Energy: The Story of the Integral Fast Reactor” by Charles E. Till and Yoon
Chang gives the history of the IFR at
Argonne. The book is available on Amazon.com…
More about the book
About the authors:
Dr. Charles E. Till, Emeritus Member — National Academy of Engineering (NAE) website
Dr. Yoon Il Chang, Argonne Distinguished Fellow
Integral Fast Reactor
The Integral Fast Reactor (IFR) is a revolutionary reactor design concept developed at Argonne
National Laboratory. The IFR is a
reactor fueled by metal alloy and cooled by liquid sodium. On
April 3, 1986, two tests demonstrated the inherent safety of the IFR concept. These tests
simulated accidents involving loss of coolant flow. Even with its normal shutdown devices disabled,
the reactor shut itself down safely without overheating anywhere in the system.
The information about the IFR included in this page is reprinted with permission from the book “Plentiful Energy: The Story of the Integral Fast Reactor” by Charles E. Till and Yoon Chang, CreateSpace, ISBN 1-4663-8460-3 (2011).
Integral Fast Reactor
The Integral Fast Reactor (IFR) is a fast reactor system developed at Argonne National Laboratory
in the decade 1984 to 1994. The IFR
project developed the technology for a complete system; the reactor, the entire fuel cycle,
and the waste management technologies were all included in the development program. The reactor
concept had important features and characteristics that were completely new and fuel cycle and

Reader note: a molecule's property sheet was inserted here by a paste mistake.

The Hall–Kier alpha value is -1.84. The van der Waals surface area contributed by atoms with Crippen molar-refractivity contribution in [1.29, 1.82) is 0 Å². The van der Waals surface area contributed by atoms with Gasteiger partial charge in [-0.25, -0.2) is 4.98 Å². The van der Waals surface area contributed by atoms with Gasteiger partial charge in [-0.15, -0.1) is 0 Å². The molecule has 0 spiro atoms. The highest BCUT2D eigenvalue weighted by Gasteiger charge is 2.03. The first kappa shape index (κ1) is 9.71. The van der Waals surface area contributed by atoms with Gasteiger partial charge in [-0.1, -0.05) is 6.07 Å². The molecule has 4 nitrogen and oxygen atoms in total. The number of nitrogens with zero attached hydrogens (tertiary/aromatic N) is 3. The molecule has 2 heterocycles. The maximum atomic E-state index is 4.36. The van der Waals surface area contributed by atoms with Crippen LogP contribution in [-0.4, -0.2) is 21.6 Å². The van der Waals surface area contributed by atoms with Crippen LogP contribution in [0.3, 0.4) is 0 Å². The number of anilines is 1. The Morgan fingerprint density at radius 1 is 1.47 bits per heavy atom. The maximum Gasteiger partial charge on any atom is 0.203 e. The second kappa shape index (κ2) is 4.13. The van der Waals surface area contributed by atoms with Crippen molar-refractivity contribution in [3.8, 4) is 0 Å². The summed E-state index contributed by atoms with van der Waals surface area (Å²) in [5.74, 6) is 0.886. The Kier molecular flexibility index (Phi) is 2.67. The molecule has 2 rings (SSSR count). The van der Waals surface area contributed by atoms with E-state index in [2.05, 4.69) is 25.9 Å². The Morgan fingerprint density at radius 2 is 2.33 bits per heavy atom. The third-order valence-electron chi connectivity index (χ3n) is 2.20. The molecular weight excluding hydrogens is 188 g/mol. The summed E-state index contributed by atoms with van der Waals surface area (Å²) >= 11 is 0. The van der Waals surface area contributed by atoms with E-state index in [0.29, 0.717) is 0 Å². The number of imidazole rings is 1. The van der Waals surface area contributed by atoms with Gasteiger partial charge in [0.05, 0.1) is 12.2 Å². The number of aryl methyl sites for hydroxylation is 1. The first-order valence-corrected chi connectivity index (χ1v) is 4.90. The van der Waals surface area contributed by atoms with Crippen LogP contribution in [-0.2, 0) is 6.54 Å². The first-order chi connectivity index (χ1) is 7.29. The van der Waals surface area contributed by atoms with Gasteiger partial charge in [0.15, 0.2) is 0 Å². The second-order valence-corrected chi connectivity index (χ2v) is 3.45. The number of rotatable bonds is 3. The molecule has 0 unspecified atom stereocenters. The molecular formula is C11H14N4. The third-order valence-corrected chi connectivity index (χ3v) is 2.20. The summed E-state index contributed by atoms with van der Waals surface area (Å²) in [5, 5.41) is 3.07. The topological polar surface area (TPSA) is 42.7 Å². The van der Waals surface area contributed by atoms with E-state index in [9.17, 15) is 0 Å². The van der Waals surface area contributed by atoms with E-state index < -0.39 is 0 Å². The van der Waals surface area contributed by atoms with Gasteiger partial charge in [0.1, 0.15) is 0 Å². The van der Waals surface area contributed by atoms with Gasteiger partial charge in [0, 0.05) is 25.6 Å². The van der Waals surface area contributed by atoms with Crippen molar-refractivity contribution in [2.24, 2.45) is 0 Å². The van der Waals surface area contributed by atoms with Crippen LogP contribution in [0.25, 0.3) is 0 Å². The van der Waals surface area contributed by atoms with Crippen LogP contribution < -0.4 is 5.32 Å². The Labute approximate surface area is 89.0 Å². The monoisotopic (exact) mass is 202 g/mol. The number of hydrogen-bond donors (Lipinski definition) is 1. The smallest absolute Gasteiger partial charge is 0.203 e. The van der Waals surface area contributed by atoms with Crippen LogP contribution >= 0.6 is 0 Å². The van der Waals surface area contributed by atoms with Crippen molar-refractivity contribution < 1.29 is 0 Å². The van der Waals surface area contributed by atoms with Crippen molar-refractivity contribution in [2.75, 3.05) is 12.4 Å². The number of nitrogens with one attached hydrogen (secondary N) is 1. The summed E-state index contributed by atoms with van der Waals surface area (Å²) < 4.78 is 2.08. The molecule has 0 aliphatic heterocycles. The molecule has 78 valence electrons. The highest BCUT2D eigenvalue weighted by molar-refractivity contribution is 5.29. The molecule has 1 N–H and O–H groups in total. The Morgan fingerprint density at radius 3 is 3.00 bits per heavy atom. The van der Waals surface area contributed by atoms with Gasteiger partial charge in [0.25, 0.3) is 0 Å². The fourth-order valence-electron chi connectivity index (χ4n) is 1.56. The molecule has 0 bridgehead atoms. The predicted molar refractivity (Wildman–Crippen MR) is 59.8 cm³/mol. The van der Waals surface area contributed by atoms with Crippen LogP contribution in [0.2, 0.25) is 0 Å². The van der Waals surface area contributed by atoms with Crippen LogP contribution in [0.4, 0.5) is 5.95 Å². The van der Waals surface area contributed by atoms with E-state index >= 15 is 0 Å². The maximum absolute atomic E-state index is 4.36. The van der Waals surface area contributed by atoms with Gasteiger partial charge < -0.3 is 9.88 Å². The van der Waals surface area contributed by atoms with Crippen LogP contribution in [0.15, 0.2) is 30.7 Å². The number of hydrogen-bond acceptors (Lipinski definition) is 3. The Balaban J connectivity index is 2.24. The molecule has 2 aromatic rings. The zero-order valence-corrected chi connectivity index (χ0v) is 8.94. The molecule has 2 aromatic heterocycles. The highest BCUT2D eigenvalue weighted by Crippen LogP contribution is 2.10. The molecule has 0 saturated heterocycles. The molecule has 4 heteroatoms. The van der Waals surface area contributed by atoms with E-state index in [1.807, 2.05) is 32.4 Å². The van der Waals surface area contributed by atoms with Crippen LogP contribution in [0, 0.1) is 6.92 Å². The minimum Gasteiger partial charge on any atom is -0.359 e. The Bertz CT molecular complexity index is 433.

waste management technologies that were entirely new developments. The reactor is a “fast” reactor – that
is, the chain reaction is maintained by “fast” neutrons with high energy – which
produces its own fuel. The IFR reactor
and associated fuel cycle is a closed system. Electrical power is generated, new fissile fuel
is produced to replace the fuel burned, its used fuel is processed for recycling by pyroprocessing – a
new development – and waste is put
in its final form for disposal. All this is done on one self-sufficient site.
The IFR’s history is embedded in the history of nuclear power in the United States – in its ups and downs, and in the plusses and minuses of nuclear technology itself. Its story starts sixty years ago with the first reactor that ever produced useful electrical power. IFR development began in 1984 with the “advanced reactor development program” that was carried out for a decade at Argonne. Although the program was nearly complete in 1994, US President Bill Clinton announced in his State of the Union address that year that, ‘We are eliminating programs that are no longer needed, such as nuclear power research and development’, and the IFR, as the nation’s principal such program, was cancelled. But it continues at a low level in studies and programs of the US Department of Energy and in programs around the world today, due to its ability to provide a truly inexhaustible energy technology for entire nations.
Learn more about the Integral Fast Reactor (IFR)
More information on the Integral
Fast Reactor (IFR) can
be found in the compiled list of links and multimedia features below. If you still have